“In view of this, the centre will be promoting policy actions through networking and advocacy in close collaboration with government agencies, civil society organisations, security sector institutions, development partners, and international organisations,” he said.
In response, the Chief of Defence Staff congratulated the national coordinator on his appointment and thanked him for the visit.
He noted that the establishment of the Centre was long overdue given the current state of insecurity in the nation.
The CDS further reiterated that research and experience revealed that the state of insecurity in the nation is attributable to the illicit proliferation of arms in the society.
He, therefore, commended the National Coordinator for the effort made thus far in the operationalisation of the Centre and implored the National Coordinator not to relent his effort in concretising the core functions of the centre.
Gen Irabor said the significant reduction of illicit arms flows was a collective responsibility of all stakeholders, therefore, all hands must be on deck in this fight against insecurity in the nation.
He further pledged to give his maximum support in the actualisation of the Centre’s objectives which aims at the eradication of illicit arms in the country.
On his part, the Chief of the Air Staff, Air Marshal Amao, thanked the National Coordinator for the visit and highlighted the importance of collaboration with key stakeholders in combating the illicit proliferation of arms in the society.
While congratulating the National Coordinator on his appointment as the pioneer National Coordinator of the Centre, he noted that the decision to have a body with the responsibility of controlling and combatting the proliferation of SALW in the country is part of efforts to rejig the security architecture of the nation.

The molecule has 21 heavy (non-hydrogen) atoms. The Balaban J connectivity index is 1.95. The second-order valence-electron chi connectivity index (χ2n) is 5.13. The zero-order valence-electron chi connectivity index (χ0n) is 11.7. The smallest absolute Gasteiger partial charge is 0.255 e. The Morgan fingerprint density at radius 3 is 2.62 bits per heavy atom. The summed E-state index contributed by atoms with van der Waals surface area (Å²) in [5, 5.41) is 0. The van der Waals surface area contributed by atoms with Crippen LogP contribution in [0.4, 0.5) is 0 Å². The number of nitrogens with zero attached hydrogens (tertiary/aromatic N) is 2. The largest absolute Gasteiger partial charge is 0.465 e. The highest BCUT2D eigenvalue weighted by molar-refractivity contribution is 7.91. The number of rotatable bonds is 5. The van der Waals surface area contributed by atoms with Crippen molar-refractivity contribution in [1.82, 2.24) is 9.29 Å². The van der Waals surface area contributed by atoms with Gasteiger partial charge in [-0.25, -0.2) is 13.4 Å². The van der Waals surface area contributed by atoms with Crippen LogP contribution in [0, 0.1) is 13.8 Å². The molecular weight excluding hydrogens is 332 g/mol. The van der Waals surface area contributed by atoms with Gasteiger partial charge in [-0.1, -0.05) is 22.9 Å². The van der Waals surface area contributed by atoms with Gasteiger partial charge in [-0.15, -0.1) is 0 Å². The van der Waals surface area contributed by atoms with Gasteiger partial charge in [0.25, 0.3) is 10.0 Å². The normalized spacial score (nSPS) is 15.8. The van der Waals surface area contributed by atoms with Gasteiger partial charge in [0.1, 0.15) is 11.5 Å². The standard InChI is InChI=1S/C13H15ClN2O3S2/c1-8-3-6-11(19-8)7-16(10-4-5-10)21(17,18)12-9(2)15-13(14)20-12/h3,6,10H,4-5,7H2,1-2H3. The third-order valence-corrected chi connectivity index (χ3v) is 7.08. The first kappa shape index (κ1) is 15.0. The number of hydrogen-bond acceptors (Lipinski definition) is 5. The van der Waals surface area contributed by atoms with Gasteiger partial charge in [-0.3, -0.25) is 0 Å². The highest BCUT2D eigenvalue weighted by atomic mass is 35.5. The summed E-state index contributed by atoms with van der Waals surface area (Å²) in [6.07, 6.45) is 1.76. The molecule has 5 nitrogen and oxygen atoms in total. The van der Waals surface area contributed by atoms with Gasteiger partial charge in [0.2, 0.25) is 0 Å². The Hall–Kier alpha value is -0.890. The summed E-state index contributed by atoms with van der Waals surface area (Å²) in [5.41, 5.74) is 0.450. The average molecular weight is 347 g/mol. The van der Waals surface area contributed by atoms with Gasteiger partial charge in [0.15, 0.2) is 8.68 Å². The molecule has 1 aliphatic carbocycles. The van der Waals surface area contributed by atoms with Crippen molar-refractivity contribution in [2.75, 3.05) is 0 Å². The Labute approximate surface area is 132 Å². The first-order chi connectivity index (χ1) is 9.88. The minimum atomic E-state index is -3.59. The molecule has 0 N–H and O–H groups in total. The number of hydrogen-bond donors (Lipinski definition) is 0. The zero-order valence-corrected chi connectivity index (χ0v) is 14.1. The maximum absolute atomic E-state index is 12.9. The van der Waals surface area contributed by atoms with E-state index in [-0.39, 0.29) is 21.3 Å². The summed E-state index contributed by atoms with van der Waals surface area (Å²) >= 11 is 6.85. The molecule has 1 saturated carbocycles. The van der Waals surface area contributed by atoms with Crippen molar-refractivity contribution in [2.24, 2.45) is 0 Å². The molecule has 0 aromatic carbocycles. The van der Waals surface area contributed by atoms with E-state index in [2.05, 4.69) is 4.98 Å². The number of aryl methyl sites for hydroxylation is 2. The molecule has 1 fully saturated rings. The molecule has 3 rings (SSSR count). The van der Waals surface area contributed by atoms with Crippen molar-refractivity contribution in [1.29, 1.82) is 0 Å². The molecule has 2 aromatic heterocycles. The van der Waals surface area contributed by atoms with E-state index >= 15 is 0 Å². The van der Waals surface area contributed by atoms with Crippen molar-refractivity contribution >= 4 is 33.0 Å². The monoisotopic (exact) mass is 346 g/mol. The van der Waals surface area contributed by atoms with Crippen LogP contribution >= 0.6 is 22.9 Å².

He, therefore, urged the Centre to remain resolute until they attain success in their mission noting that the success of the NCCSALW would equally translate to the success of the Armed Forces and other security agencies in the fight against crimes and all forms of criminalities.
Air Marshal Amao further reiterated that intelligence sharing is key to the actualisation of the objectives of the Centre and therefore advised that the Centre should strive towards the development of structures needed to effectively create and sustain intelligence sharing between both organisations.
The CAS, therefore, pledged to give his maximum support to the Centre in the actualisation of its objectives.
Also, the IGP Usman applauded the establishment of the Centre, adding that the creation of the Centre was all in the interest of peace and security as well as crime prevention and control.
He expressed delight in the opportunity to share the art of crime control and mopping of illicit arms with the Centre.
While pledging to give his full support to the Centre in the areas of intelligence sharing, capacity development, and use of instruments of the INTERPOL, the IGP however, expressed concerns about some organisations impersonating the NCCSALW and mimicking the assigned functions of the Centre.
The IGP disclosed that the Nigeria Police is on the heels of such organisations impersonating the legally established NCCSALW and would not relent in its efforts to bring them to book.
He, therefore, stressed the impact of illegal production and possession of weapons of various types within the country.
Despite challenges faced by the Nigeria Police, the IGP asserted that efforts are on top gear in checkmating the menace of unlawful arms in the society.
The IGP acknowledged tracing and law enforcement cooperation as the primary tools that would assist in combating the proliferation of illicit arms in the society.
He, therefore, pledged that the Nigeria Police would give its maximum support to the NCCSALW in the achievement of its objectives.
Though laudable, the government must address those issues that brought about the rising insecurity and win the trust of every Nigerian. It is time to silence the guns and push for national development initiatives.